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Performing 'a balancing act' with the Iowa River Basin

“At this stage, rain wouldn't be ideal anywhere”

When the rain forecast to hit Johnson County late Tuesday curved south instead, it spared the soon-to-be brimming Coralville Lake and possibly prolonged expected flooding downstream.

“That was a big deal for us right now,” said Larry Weber, director of IIHR – Hydroscience & Engineering, the parent organization of the Iowa Flood Center.  “If it had moved 75 miles to the north, we would be in a difference situation.”

Still, every drop of rain that falls anywhere along the sprawling Iowa River Basin – one of the state’s major basins spanning 3,100 square mile – affects management of the outflow at Coralville Lake, Weber said.

Heavy rain along the northern portions of the Iowa River, for example, can mean an increased outflow from the lake – making more room for the incoming water. Precipitation into the lake itself could result in a limited outflow as officials try to let the new water pass out of the system, Weber said.

Rain downstream also can mean a decreased outflow so communities in those areas can manage the water they already have, he said.

The National Weather Service forecasts plenty of storms in the coming days – Iowa City specifically is expected to experience heavy showers Thursday and Friday.

“But it’s hard for anyone to forecast where this rainfall is going to land,” Weber said.

'At a tipping point'

The Iowa River Basin starts in north central Iowa near Garner – west of Mason City – and it flows down through communities like Belmond, Iowa Falls, Marshalltown, Tama, Marengo and then Coralville and Iowa City. Its primary supplier is the Iowa River, but it also draws in smaller tributaries in the form of creeks and streams, Weber said.

The Iowa River and Cedar River basins run parallel, and they join near Columbus Junction, where they become the Iowa River and then feed into the Mississippi River.

Coralville Lake, which sits near the end of the Iowa River Basin, was built in the late 1950s for both flood protection and recreation with a spillway designed to hold up to 712 feet of above sea level. It has flooded twice – 1993 and 2008.

Weber said the lake can handle a lot of rain in a short period of time as long as it is followed by a dry spell that allows the water to flow out of the basin and out of Iowa. Active weather patterns and long periods of rainy weather, however, can overwhelm the system.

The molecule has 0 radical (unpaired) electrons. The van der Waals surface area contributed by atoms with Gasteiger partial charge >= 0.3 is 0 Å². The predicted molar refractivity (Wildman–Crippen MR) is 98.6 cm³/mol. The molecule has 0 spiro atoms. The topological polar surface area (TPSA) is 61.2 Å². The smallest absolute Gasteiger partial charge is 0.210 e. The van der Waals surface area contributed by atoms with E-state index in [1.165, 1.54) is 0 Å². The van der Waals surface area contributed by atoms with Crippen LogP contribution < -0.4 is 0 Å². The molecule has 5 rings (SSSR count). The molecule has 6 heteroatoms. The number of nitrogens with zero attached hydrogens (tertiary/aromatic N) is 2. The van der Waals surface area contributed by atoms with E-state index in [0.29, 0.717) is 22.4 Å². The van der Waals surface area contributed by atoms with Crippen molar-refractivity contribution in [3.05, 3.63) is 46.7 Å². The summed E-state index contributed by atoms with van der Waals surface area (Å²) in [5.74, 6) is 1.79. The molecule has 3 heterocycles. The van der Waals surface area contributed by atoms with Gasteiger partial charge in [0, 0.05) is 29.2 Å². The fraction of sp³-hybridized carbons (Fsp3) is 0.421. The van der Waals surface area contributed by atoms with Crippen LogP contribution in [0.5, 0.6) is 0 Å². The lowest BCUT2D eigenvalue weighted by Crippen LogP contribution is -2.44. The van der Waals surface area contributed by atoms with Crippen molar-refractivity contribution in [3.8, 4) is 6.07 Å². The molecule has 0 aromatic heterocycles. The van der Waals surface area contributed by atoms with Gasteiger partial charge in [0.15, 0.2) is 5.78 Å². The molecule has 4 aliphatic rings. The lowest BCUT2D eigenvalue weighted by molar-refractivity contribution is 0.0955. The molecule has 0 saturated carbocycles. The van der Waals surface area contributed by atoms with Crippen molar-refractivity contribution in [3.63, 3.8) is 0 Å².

“And if we get more rainfall in the next 48 hours, we likely will see it come over the spillway, and the Coralville Reservoir will go into an uncontrolled release,” Weber said. “We are at a tipping point right now.”

Several spots along the Iowa River, upstream of the Coralville Lake, had reached flood stage as of Wednesday including Marshalltown at 19.84 feet, Tama at 21.62 feet and Marengo at 22.32 feet, according to the U.S. Army Corps of Engineers.

Downstream, Lone Tree was over flood stage at 17.42 feet, as was Columbus Junction at 22.09 feet and Wapello at 24.57, according to the corps.

To balance the flooding upstream with the flooding downstream while bracing for more precipitation, the corps on Wednesday increased the amount of water coming out of the lake from 6,000 cubic feet per second to 10,000 cubic feet per second, according to Rick Fosse, Iowa City’s public works director.

Officials initially had hoped that level would hold for two weeks, but now Fosse said the corps expects to increase the outflow to 12,000 cfs as soon as Thursday and possibly go to 14,000 cfs on Friday.

Dubuque Street in Iowa City, near City Park, starts to flood at 12,000 to 13,000 cfs, according to Fosse, who said he expects the risk of flooding to threaten for “a number of weeks.”

“Unless we settle into a dry period, this is not going away quickly,” he said.

Time to make preparations

Flood events can sometimes go on for weeks or longer because of the time it takes for water to flow downstream and because of the management process that occurs at the Coralville Lake, said Dee Goldman, operations manager at Coralville Lake for the Corps of Engineers Rock Island District.

“We are doing a balancing act,” Goldman said. “How much do we discharge into the downstream communities while trying to evacuate water in preparation for more rainfall?”

As rain continues to drive up river levels at locations upstream, Goldman said, the corps meets with community leaders downstream to make them aware of the risk that water will pour over the spillway. They discuss how much water can be discharged to avoid that, Goldman said.

“Some of the downstream areas needed time to make preparations for more water,” he said. “So we gave them a heads up and let them prepare, and now they are ready.”

Those downstream communities and entities in this case include Coralville, Iowa City, the University of Iowa and Hills. The lake is expected to hit its spillway crest at just over 712 feet – its capacity – on June 7.

But Goldman said a lot of the flood forecast depends on where the rain actually falls. And that crest could come sooner, or it could be scaled back.

“At this stage, rain wouldn’t be ideal anywhere,” he said. “We need a period of time where we don’t have water coming in so we can evacuate the water and get rid of it." 

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